Many small children want to have a zoo at some point or other. I was no different–My mind overflowed with plans about the zoo I would have when I grew up. Most small children, though, grow out of the zoo phase when they realize they would have to start shoveling manure. My overenthusiastic optimism would not be daunted, however, as three years ago, I started volunteering at the Oglebay Good Zoo in Wheeling, WV.
When asked what I think of working at a zoo, I usually answer: I used to think working at a zoo would be the coolest job in the world. I still think that only the coolest job in the world isn’t quite as glamorous as I thought. Floors have to be swept, dishes have to be washed, and new volunteers do not get to play with the meerkats on their first day. But (in my opinion anyway), all this is atoned for by exercising opossums, ferrets, armadillos, and the occasional skunk; brushing the llama and the goats; and being around animals 100% of the time I’m there.
When working at the zoo, I usually help the keepers with their jobs. This most often includes making animal food and mucking out stalls. It also means keeping the guest areas fit to be seen–harder than you’d think! Picture it: the barn, during fall/winter season when leaves are constantly blowing in, or inside where there is a “pretend to be a vet” zone with stuffed animals and myriads of little kids! Sometimes I even stand in front of cages and tell people about the animals–what we call “interpreting”–but the only place I really like to “interpret” is the lorikeet aviary, where the zoo visitors can come in and feed and hold the birds.
Another thing I always tell people about the zoo: there is no such thing as a normal day at the zoo. Every day the animals are up to something different. There used to be a miniature donkey (Sadly, he isn’t there anymore. He was transferred to another facility.) who thought it was the most interesting thing in the world when someone cleaned his pen. So interesting, he had to must stand on the shovel when it was set down–the same shovel I was trying to clean with. That just made the job difficult! Sometimes, even the most unlikely animals are up to tricks. The zoo I work at has an African spurred tortoise (a large variety of tortoise) which people can feed and pet. Feeding the tortoise requires supervision, but standing in a tortoise cage can be very boring on long summer afternoon when anyone with sense is home and out of the heat. So, after a few circuits pacing around his cage, I discovered that whichever way I went, the tortoise would also pace that way. I reversed direction several times, just to be sure, and sure enough, the tortoise realized what I had done, so he turned around and walked that way too.
But, I haven’t yet told the most absurd thing that ever happened to me at the zoo (that was a product of animal whims and not of my making mistakes). In three years of volunteering, I have helped with an education program once. The zoo educator and I picked out some animals at the barn to show and drove them in the golf cart to the classroom at the main building. As we were unloading, the educator discovered that the opossum had made a mess in her crate, and left me in charge of her while he cleaned the crate. I love the opossum. She’s one of my favorite animals at the zoo. She was hand raised, so she’s very friendly. As soon as he was out of the room, I pulled the opossum into my lap to cuddle her. She decided she wanted to hang off the front of my shirt which, I had no problem with. When she poked her nose over my shoulder and investigated my hair, I still thought it was alright. When she crawled over my shoulder onto my back, I started to think the whole situation was ridiculous, but I bent over and curled up on the floor (so she wouldn’t fall off) anyway. But then, she made herself comfortable and settled down–and I was stuck on the floor of the classroom with an opossum half asleep on my back! This happened before the guests arrived, so no one caught me like that, but that also meant I had to sit under the opossum, on the cold, hard floor, until the educator got back, snorted with laughter, and removed the opossum.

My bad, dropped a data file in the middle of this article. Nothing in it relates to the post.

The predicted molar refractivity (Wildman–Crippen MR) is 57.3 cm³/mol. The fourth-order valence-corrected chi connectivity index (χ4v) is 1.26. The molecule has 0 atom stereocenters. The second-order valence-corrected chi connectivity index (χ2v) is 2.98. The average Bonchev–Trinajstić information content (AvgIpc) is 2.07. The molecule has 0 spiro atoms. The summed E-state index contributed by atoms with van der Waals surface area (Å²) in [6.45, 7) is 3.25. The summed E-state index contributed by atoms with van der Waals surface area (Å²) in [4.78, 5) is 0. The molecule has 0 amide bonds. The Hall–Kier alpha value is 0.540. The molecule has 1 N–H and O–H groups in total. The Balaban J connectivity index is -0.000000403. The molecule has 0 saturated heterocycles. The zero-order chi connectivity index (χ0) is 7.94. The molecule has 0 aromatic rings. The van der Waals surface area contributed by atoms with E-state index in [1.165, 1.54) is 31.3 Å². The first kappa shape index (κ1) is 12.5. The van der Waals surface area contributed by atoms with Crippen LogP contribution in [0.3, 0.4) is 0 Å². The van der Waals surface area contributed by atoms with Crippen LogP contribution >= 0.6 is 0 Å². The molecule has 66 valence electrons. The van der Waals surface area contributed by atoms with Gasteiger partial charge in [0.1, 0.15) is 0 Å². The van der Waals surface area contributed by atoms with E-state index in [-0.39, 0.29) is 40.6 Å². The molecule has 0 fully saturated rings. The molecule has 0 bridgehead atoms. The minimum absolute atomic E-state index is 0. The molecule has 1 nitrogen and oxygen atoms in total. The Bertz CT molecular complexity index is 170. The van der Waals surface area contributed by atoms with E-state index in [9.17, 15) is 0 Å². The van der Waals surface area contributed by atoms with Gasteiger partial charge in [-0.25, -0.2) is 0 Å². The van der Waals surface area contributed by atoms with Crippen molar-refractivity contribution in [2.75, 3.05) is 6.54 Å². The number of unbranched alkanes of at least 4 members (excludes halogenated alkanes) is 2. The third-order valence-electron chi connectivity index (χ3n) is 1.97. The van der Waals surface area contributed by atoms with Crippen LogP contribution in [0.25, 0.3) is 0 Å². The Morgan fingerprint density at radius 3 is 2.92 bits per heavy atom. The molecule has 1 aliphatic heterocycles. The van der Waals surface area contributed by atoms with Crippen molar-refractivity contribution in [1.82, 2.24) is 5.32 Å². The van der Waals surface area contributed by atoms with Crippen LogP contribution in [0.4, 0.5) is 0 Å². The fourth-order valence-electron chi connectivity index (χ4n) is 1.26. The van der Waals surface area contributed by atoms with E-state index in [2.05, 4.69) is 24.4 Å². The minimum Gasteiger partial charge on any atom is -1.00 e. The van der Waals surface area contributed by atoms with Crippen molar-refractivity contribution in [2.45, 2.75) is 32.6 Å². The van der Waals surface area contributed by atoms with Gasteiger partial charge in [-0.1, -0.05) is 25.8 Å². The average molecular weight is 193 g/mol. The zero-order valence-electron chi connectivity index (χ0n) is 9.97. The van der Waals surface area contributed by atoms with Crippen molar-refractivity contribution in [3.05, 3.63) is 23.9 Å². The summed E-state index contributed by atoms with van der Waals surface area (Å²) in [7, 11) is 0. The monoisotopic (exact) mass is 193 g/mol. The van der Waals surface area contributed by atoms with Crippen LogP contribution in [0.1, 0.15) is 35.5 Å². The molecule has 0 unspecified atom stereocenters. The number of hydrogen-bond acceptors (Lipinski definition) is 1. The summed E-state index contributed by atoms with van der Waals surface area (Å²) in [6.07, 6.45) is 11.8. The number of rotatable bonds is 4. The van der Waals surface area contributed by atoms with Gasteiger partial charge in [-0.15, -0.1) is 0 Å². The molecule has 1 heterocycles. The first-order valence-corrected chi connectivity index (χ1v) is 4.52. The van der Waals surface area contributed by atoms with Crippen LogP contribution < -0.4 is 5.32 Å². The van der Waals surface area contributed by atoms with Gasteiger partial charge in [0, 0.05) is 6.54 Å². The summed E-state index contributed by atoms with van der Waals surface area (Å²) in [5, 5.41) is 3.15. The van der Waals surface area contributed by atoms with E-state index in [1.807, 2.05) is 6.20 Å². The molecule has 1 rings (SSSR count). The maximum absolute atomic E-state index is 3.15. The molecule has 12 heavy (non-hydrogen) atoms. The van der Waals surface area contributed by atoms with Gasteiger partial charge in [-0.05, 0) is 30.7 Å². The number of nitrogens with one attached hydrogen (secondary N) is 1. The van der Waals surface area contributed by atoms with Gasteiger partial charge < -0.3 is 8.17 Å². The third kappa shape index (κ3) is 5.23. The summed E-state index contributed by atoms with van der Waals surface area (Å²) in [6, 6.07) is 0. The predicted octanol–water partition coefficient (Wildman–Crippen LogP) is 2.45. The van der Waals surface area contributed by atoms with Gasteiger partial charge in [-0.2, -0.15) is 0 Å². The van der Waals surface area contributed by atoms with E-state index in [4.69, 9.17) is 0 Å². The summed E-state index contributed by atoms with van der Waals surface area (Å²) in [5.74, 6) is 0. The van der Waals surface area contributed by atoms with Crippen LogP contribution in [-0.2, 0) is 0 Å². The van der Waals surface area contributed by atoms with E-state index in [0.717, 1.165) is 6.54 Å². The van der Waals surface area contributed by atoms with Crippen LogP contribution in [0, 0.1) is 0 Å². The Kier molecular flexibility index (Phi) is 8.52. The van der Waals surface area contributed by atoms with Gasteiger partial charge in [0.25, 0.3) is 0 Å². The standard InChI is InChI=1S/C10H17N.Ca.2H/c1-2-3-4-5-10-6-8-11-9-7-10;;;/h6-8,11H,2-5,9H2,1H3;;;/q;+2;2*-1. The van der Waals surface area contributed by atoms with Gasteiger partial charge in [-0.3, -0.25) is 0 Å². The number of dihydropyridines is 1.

In spite of its craziness, I love my zoo job. Seeing the different shapes life can take reminds me how amazing God’s creation is. For anyone who’s not afraid of hard work and likes tasks that are anything but ordinary, I recommend work at a zoo.
About the Author:
Name: Heather Willis
How long have you been with TPS?
What classes are you taking with TPS this year?
AP Biology and AP World Literature
What are a few of your hobbies?
Aside from working at the zoo and writing, I enjoy reading books, riding bikes, and doing crafts, specifically origami and 3D beading.